Before last night’s terrific production of Macbeth by Shakespeare on the Sound in Rowaytan, CT, my students and I had a great chat with Claire Kelly, who directed this show, and with Emily Bryan, who prepared the script for performance (and who I’ve known for some time in academic Shakespeare circles).
Claire observed something about the Weird Sisters that I’ve noticed also — the first Witch speaks about the past, the second about the present, the third about the future — and she used that insight to structure her casting, with the first sister played by the adult Jessica van Neil, the second by twenty-something Meghan Grover, and the third, with dazzling energy, by twelve-year old Beatrice Shannon. With that prompt, I re-heard all the language about time and simultaneity in the play, from Macbeth’s urge to “jump the life to come” (1.7.7) to the urgent futurity of Lady Macbeth’s “all-hail hereafter” (1.5.55) to the resonant glories of “Tomorrow and tomorrow and tomorrow” (5.5.16-27). It’s not a new thought to say that the polytemporal Sisters and the Macbeth’s ambition drive the play’s headlong reckless pace. But it felt urgent and all around me last night.
Another great pleasure of this outdoor production was the fractured set. Pinkney Park, a small green space by a salt-water estuary a few hundred yards from Long Island Sound, is a natural depression. The stage spread around the space in many parts: a central circle like a well, a banquet table, witches’s heath, and battlefield, not to mention several scenes that were played among audience members on beach blankets and folding chairs. With help from Emily Bryan, our group reserved a blanket down at the center, which meant a lot of turning and neck-craning to locate scene changes, but also a wonderful feeling of being at the center of things.
The distributed set did in space what Shakespeare’s language does in time and Kelly’s casting did with the Sisters: it made everything present simultaneously, rejecting lineal progression in favor of multiple points of access. Even the vision of Banquo’s line of kings, “stretch[ing] out to th’ crack of doom” (4.3.116) stretched both ways, radiating out in two directions from the centrally-placed Banquo, played with wonderful charisma by Calvin Smith.
Sound too encircled us: in place of a musical score, the disembodied voices of the Sisters echoed chorus-like over the audio system during scenes and transitions. Solitary words swirled out of fog-machine fog: “Macbeth…Treason…Murder…Macbeth.”
Of the performances, my favorite was Winsome Brown as a daring and pleasure-loving Lady Macbeth. Prompted by my thinking about time and simultaneity in the play, I heard in her reading of her husband’s letter (188.8.131.52-30) an abrupt embrace of the play’s headlong rush toward dark futures: “Glamis thou art, and Cawdor, and shalt be / What thou art promised” (1.5.15-16). When she fears his “milk of human kindness” (1.5.17) she’s anticipating her husband’s dilatory nature, the slow thickness of his reasoning and his poetic languors. Her world is faster and more eager. To set up the “unsex me here” soliloquy, Brown walked slowly down to the well at the center of the stage area. She paced around the well’s circular edge, slowly pouring the dregs of her glass of red wine into the grass a few feet from my Birkenstock’d toes. Then she stood at the center of the circle and addressed the sky. “Come you spirits / That tend on mortal thoughts…” (1.5..40-41) It’s hard to perform these familiar lines distinctly, but Brown soared them last night.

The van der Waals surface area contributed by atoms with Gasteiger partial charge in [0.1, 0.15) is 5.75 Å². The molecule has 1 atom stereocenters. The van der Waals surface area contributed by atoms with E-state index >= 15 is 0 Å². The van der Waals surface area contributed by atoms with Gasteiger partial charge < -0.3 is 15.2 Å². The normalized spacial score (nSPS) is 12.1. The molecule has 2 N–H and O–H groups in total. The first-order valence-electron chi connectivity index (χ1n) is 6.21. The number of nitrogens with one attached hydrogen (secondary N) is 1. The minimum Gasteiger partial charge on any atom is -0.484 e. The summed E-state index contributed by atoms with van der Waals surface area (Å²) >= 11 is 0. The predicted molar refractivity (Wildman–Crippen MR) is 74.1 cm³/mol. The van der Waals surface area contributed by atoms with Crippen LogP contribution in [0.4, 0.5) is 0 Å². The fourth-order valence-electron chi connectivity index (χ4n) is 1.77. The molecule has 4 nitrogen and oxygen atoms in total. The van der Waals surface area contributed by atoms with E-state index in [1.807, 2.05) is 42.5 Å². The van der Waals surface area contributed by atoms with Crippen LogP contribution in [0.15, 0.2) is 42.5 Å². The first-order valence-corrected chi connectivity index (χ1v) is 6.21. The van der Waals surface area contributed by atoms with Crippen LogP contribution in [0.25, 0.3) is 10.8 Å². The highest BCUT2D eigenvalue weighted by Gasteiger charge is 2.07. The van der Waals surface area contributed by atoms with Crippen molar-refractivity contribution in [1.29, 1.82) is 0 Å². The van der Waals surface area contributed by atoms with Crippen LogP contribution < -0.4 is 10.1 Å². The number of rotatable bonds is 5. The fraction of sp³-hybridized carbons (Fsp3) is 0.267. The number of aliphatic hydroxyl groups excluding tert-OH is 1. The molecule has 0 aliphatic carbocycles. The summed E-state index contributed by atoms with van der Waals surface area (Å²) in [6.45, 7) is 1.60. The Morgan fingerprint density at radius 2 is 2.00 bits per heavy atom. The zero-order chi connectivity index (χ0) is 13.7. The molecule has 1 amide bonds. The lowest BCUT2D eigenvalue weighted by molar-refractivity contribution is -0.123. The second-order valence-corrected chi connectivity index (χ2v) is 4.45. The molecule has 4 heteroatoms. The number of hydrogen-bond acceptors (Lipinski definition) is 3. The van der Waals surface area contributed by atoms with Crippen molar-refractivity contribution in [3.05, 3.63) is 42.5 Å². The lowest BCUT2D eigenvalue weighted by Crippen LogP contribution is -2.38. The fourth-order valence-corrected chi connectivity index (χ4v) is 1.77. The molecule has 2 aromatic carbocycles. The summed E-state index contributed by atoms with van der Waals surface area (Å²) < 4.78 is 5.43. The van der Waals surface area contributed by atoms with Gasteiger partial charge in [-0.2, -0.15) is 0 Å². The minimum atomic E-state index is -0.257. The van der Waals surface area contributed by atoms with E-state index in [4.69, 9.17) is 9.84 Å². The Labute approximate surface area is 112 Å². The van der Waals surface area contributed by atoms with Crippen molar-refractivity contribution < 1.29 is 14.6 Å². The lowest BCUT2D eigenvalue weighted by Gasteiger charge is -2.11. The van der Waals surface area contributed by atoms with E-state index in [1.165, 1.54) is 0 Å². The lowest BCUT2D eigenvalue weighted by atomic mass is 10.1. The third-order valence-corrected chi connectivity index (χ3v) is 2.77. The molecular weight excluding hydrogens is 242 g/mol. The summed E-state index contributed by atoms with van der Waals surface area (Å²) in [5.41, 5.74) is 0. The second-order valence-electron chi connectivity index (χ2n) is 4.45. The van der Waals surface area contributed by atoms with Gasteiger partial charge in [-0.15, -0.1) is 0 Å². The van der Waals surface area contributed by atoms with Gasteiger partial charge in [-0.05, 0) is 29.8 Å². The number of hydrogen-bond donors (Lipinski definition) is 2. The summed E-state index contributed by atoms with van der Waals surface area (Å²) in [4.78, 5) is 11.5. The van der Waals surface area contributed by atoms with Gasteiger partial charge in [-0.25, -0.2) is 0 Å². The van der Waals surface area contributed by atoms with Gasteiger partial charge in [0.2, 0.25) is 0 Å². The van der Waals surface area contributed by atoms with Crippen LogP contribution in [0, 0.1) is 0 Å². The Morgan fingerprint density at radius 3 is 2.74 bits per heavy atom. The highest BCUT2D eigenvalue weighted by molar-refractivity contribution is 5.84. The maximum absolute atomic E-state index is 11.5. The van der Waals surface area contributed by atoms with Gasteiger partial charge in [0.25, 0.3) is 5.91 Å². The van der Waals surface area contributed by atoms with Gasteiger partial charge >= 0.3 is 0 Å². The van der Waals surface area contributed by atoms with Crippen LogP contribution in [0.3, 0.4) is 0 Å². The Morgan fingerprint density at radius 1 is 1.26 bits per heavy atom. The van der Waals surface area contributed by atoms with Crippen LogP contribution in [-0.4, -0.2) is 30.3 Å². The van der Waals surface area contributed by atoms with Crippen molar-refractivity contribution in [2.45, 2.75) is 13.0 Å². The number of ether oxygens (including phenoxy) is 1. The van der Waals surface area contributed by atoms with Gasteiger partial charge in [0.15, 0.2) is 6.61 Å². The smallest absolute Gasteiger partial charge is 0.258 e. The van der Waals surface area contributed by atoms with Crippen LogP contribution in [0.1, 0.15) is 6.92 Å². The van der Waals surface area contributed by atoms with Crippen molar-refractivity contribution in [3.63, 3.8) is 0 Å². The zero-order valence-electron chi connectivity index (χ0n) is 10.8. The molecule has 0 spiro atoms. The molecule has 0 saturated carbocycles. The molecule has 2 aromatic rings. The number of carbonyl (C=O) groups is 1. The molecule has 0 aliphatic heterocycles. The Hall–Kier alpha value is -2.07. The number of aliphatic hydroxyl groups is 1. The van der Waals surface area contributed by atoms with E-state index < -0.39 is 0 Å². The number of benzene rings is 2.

I’ve seen a few recent productions that emphasize the passion in the marriage, but I’ve seldom seen a Lady Macbeth show herself more bereft at her husband’s withdrawal in the second half of the play. The final lines of her mad hand-washing speech, which were also her final lines in the play — ”To bed, to bed, to bed” (5.1.67) — voiced marital solitude and alienation.
Graham Stevens was as likeable and persuasive as one might ask a Macbeth to be — perhaps even too sympathetic for a tyrant and killer. His measured delivery emphasized how much of his spoken part poses doubts, anxieties, a troubled conscience. “He’s here in double trust” (1.7.12) Stevens explained. We don’t see him perform kill his king, though we watch him wash clean his “hangman’s hands” (2.2.28), “I have done the deed” (2.2.15), he reports to his wife. But we never see him at it.
The rest of the cast was strong and compelling, especially Lucy van Atta as Lady Macduff and the compellingly quadruple-cast John Hardin (also of the awesome Adirondack Shakespeare Company), who developed a bitter and funny through-line as Porter, Old Man, First Murderer, and Doctor. Nicholas Urda brought enough taught violence to the part of Macduff that I wondered what he would’ve done in the title role.
My students and I came to the production prepped by our online summer class in “Tyranny,” having read Timothy Snyder’s On Tyranny, Milton’s Paradise Lost, and the 16c Huguenot resistance tract Vindiciae contra tyrannos alongside Macbeth. We’ve been having intense and often Trump-y conversations about how literary culture represents tyranny, resistance, and political catastrophe. This production avoided flash points and has not been harassed by Breitbart-reading trolls. But it left me thinking about how seductive the rush to violent change can be. Even with supernatural accomplices, tyranny looked very human on this outdoor stage. As Macbeth says to the phantom dagger, “Thou marshell’st me the way that I was going, / And such an instrument I was to use” (2.1.42-43).
Go see it before it closes July 2!